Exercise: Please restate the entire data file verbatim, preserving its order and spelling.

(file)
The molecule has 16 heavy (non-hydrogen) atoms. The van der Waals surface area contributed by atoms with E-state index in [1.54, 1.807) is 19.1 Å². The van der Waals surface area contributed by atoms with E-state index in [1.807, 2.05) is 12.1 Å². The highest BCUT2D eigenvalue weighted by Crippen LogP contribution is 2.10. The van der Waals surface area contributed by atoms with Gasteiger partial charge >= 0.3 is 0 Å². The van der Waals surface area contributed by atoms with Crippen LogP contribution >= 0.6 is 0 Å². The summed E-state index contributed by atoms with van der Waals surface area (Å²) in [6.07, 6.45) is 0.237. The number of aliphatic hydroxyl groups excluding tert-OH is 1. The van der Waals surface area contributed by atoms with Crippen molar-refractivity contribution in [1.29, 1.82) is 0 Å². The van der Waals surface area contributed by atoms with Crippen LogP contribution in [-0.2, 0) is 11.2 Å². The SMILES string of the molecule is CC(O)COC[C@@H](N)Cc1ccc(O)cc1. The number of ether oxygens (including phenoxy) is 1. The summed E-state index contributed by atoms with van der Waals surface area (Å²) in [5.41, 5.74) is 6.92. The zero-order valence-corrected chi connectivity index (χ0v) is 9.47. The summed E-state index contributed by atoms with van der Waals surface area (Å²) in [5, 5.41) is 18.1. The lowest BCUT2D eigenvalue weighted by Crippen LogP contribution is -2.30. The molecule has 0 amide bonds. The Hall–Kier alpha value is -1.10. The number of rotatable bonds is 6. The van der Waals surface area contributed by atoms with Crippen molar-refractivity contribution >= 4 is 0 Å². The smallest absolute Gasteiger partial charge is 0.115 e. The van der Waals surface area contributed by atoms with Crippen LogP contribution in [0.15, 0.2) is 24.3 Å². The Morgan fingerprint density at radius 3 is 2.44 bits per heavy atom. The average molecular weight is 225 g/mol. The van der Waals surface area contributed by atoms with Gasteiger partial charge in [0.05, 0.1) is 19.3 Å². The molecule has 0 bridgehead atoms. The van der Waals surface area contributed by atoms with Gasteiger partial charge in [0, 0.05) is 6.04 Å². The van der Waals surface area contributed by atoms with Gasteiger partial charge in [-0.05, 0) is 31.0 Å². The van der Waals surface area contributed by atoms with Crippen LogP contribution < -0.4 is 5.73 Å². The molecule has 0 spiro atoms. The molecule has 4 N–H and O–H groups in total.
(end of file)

The molecule has 16 heavy (non-hydrogen) atoms. The van der Waals surface area contributed by atoms with E-state index in [1.54, 1.807) is 19.1 Å². The van der Waals surface area contributed by atoms with E-state index in [1.807, 2.05) is 12.1 Å². The highest BCUT2D eigenvalue weighted by Crippen LogP contribution is 2.10. The van der Waals surface area contributed by atoms with Gasteiger partial charge >= 0.3 is 0 Å². The van der Waals surface area contributed by atoms with Crippen LogP contribution >= 0.6 is 0 Å². The summed E-state index contributed by atoms with van der Waals surface area (Å²) in [6.07, 6.45) is 0.237. The number of aliphatic hydroxyl groups excluding tert-OH is 1. The van der Waals surface area contributed by atoms with Crippen molar-refractivity contribution in [1.29, 1.82) is 0 Å². The van der Waals surface area contributed by atoms with Crippen LogP contribution in [-0.2, 0) is 11.2 Å². The SMILES string of the molecule is CC(O)COC[C@@H](N)Cc1ccc(O)cc1. The number of ether oxygens (including phenoxy) is 1. The summed E-state index contributed by atoms with van der Waals surface area (Å²) in [5.41, 5.74) is 6.92. The zero-order valence-corrected chi connectivity index (χ0v) is 9.47. The summed E-state index contributed by atoms with van der Waals surface area (Å²) in [5, 5.41) is 18.1. The lowest BCUT2D eigenvalue weighted by Crippen LogP contribution is -2.30. The molecule has 0 amide bonds. The Hall–Kier alpha value is -1.10. The number of rotatable bonds is 6. The van der Waals surface area contributed by atoms with Crippen molar-refractivity contribution >= 4 is 0 Å². The smallest absolute Gasteiger partial charge is 0.115 e. The van der Waals surface area contributed by atoms with Crippen LogP contribution in [0.15, 0.2) is 24.3 Å². The Morgan fingerprint density at radius 3 is 2.44 bits per heavy atom. The average molecular weight is 225 g/mol. The van der Waals surface area contributed by atoms with Gasteiger partial charge in [0.05, 0.1) is 19.3 Å². The molecule has 0 bridgehead atoms. The van der Waals surface area contributed by atoms with Gasteiger partial charge in [0, 0.05) is 6.04 Å². The van der Waals surface area contributed by atoms with Gasteiger partial charge in [-0.05, 0) is 31.0 Å². The van der Waals surface area contributed by atoms with Crippen LogP contribution < -0.4 is 5.73 Å². The molecule has 0 spiro atoms. The molecule has 4 N–H and O–H groups in total.